By Michael Mandel These are dark days for the pharmaceutical industry. Merck (MRK) has been forced to remove painkiller Vioxx from the market because of potential cardiovascular side effects. It now faces the threat of mammoth lawsuits. Pfizer's (PFE) Celebrex is under similar attack, with a new study suggesting patients who take the pain drug have a higher chance of strokes or heart attacks.
Moreover, the supply of hot new treatments seems to have at least temporarily dried up, with a series of well-publicized failures in clinical trials. It's no wonder the average price of drug stocks has fallen more than 10% over the past six months.
DOWNPLAYING THE NEGATIVE? Pharmas face an unenviable choice. New drugs, by their very nature, will have unknown and unpredictable side effects. So if drugmakers try to speed up the introduction of potential blockbusters, they run the risk of falling into an unending hell of lawsuits and regulatory proceedings. But if they're excessively cautious and pull back on risk-taking, their bottom lines will suffer, and patients will be denied the benefit of potentially helpful, even life-saving, treatments.
The economy could be hurt as well, since pharmaceuticals is a highly innovative industry, and one of the few sectors where the U.S. has a clear-cut lead over the rest of the world.
Moreover, many critics argue that pharmas have a tendency to downplay negative side effects, especially with big-selling drugs. For example, some doctors say Merck had sufficient information as early as 2000 to conclude Vioxx raised cardiovascular risks. The drug giant disagrees strongly, arguing that studies available at the time were either ambiguous or statistically insignificant. Nevertheless, it's clear the issue will be fought in court, leaving Merck vulnerable to crippling lawsuits for years to come.
KEEP EVERYONE INFORMED. The question, then, is how to encourage drug innovation while adequately protecting patients. The obvious reaction to the latest news is to beef up regulation at the Food &; Drug Administration, both before a drug is approved and after it's on the market. Certainly, some additional rules are appropriate, but ladling on too many layers of bureaucracy could substantially slow down innovation and make drug companies even more cautious.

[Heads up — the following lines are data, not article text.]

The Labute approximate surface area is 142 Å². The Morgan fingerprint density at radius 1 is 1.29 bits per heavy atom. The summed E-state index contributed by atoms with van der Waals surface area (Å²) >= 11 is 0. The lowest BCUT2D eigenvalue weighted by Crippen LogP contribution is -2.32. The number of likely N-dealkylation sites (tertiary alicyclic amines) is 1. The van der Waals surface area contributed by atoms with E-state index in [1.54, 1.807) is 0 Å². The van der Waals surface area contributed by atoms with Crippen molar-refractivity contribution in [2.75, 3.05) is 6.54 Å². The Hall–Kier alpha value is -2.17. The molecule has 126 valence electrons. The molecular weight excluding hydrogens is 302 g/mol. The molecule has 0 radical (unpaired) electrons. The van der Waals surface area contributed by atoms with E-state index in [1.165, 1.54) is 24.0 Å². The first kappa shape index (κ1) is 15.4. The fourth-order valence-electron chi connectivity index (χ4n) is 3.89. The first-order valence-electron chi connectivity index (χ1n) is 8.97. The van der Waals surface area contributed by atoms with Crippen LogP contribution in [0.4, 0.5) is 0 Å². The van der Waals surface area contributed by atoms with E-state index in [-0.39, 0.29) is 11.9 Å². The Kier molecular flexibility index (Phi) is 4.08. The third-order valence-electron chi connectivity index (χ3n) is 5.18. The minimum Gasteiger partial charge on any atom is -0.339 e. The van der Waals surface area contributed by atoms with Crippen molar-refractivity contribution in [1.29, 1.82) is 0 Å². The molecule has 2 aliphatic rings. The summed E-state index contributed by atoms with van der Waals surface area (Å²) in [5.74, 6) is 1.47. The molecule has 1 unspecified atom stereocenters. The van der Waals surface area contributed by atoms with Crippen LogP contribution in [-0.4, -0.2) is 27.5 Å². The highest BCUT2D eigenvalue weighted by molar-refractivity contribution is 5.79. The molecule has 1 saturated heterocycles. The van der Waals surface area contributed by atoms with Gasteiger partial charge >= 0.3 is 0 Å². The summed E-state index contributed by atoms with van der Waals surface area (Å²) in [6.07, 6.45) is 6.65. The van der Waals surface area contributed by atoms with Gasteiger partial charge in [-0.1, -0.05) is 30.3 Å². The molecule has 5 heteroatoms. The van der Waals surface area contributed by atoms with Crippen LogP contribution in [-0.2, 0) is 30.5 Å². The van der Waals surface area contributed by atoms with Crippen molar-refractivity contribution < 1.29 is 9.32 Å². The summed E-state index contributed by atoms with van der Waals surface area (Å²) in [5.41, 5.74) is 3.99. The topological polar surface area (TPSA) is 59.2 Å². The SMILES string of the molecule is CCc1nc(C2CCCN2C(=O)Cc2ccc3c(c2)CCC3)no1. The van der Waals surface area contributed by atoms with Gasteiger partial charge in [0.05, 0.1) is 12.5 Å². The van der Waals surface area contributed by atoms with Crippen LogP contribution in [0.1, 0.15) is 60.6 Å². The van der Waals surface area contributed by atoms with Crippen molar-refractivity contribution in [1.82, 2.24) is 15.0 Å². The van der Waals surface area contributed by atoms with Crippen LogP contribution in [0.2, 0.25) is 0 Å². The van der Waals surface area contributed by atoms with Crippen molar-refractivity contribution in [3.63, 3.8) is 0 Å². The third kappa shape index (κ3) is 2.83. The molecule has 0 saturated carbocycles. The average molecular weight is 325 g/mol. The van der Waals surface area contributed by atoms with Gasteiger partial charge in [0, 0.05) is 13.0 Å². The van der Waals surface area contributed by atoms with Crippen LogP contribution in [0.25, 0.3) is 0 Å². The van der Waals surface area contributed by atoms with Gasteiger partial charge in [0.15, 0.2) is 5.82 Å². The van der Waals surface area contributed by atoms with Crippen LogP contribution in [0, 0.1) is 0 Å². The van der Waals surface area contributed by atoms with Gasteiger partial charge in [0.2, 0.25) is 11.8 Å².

Instead, starting right now, the pharma industry needs to embrace, enthusiastically, a culture of transparency. That means releasing and aggressively publicizing the results of all research studies, including negative ones. It means keeping patients and doctors alerted to even ambiguous anecdotes of side effects. It means providing doctors with a public forum for reporting their worries about a drug. It means not giving assurances of safety that may not hold up.
The time for paternalism is over. Pharmas have to give patients the latest information about the drugs they take, even if it isn't clear or definitive. Patients have to be able to make their own risk-benefit analysis. That's especially true as more and more innovative biotech drugs are introduced, since it's going to be impossible for companies to guarantee thath they have no side effects.
INSULATED BY LAW. In exchange for full disclosure of all relevant information, Congress should give drug companies a "safe harbor" defense against litigation. That is, laws should make it much harder to win a lawsuit against a drug company that actively pursues a policy of monitoring the safety of its drugs and releases and publicizes all results as soon as they're available.
Signs indicate that some outfits are already moving in this direction. Eli Lilly (LLY) has started a Web site that lists the results of many of its clinical trials. Medical journal editors have called for public listing of all clinical trials to make sure negative results aren't hidden.
The move to complete transparency and informed risk-taking by patients, however halting, is going to turn out to be a good business decision for the drug companies. It will allow them to provide innovative treatments without worrying that unexpected side effects will come back to haunt them.
INEVITABLE MISTAKES. Take Merck's situation. When the drugmaker saw data from Vioxx hinting at the possibility of cardiovascular side effects in March, 2000, it promptly issued a press release detailing the findings. That was the ethical and proper thing to do. However, about a month later, it issued another news release with the title, "Merck Confirms Favorable Cardiovascular Safety Profile of Vioxx," rebutting what it called "speculative news reports."
In retrospect, that was a mistake. It's becoming clear Merck may have been better off moving more aggressively to publicize the potential side effects of Vioxx, even though doing so would have probably reduced sales for some time.
In a period of rapid technological change, there will inevitably be missteps, pitfalls, and negative consequences. The more information consumers are given, the faster problems will be identified and corrected. And that, in turn, will make the average American more comfortable with innovation. Transparency and growth go together. Mandel is chief economist for BusinessWeek in New York